After my failure at finding a cure, I visited my mother and told her of the stormflower and how sorry I was that I had not found it and how I would keep searching for some way to remove the foul disease from her body. She smiled brightly at me, wincing just a little. She told me how much better she liked the treatments I gave her, though all they did was ease her pain, than the treatments that the healers gave her, the ones that had prolonged her life if just by a little. I held back a sudden urge to weep then, for I knew that if I had been a great mage, a healer mage even more skilled than the one we found for her, I could indeed have saved my mother. But it was too late. I hadn’t the time. I hadn’t the means. The healers had told my mother that she might live for another turn of the seasons, perhaps two turns, but likely no more than that. Mother and Father had accepted this judgment. But my brothers and I had not. We pushed ourselves to find a way. A way to save her. And a way to pay whatever the cost may be.
It was fitting that the night I learned of the solution was a stormy night, a night when the world was pelted by icy rains and haunted by howling winds. My eyes burned from a longing for sleep, for rest. But my gaze slipped over a line in a tome I was reading about the flowers of other worlds, realms beyond our realm, the realms of dreams and death.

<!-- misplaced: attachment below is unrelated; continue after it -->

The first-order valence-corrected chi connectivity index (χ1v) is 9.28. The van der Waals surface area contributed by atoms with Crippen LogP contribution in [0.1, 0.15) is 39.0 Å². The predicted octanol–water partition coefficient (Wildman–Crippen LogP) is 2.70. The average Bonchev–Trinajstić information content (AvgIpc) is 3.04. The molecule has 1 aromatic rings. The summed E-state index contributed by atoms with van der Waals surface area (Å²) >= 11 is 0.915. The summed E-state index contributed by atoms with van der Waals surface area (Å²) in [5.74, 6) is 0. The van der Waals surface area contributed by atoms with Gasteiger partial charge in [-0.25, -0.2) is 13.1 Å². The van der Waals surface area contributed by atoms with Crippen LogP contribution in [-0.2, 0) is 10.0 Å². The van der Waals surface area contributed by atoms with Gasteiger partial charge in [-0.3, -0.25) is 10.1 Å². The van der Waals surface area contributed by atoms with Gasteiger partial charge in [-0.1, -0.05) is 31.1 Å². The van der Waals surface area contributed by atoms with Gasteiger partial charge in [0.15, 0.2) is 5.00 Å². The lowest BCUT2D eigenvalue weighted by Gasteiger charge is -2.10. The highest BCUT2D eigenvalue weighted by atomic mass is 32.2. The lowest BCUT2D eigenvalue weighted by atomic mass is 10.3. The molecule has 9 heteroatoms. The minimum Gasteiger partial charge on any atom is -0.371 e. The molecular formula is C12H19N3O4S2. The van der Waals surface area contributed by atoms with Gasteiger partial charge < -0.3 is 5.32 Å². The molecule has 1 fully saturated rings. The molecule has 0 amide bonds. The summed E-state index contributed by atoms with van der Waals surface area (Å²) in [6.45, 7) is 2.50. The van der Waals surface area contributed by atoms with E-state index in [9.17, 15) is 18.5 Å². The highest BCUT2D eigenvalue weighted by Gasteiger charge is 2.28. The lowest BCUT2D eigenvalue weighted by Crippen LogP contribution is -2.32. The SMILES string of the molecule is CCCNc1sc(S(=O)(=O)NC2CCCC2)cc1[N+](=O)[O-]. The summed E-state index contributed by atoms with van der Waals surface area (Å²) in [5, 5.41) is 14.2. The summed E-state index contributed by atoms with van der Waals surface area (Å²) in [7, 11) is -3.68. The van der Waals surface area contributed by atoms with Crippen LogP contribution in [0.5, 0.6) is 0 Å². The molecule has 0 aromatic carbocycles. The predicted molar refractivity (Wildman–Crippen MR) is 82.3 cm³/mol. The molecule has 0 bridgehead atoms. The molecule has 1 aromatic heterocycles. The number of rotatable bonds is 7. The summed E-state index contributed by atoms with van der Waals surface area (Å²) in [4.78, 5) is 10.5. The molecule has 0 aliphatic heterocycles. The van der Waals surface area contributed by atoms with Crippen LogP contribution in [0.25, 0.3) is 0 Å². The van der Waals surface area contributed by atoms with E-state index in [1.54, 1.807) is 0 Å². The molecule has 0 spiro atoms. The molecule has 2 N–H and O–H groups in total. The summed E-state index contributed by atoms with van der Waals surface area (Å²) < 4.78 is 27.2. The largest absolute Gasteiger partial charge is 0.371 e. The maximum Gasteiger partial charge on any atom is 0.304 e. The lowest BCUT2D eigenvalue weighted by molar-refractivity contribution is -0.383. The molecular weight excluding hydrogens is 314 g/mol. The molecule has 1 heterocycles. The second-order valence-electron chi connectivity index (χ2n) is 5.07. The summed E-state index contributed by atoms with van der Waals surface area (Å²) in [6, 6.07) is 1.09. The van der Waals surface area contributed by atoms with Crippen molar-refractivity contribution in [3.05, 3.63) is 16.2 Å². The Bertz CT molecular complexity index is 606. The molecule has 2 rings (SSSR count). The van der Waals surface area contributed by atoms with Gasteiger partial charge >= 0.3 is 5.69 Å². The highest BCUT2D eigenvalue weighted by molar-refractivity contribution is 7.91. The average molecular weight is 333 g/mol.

There grew in the underworld a flower that the author of the text called the afterflower, and it had the power to trade souls. If the flower was brought into the world of the living, a living person could trade places with someone who was dead. It was another myth, a myth about a man who loved his wife and when she died, who sought and found an afterflower growing in the natural world, and used it to trade his enemy’s soul for hers. The enemy, who had killed her, was sent into the underworld. The man’s wife was restored to life in her own body. But the flower did not just trade souls between the living and the dead. If a person was on the brink of death but not yet dead, the flower could save him by sending another to the afterlife in his place.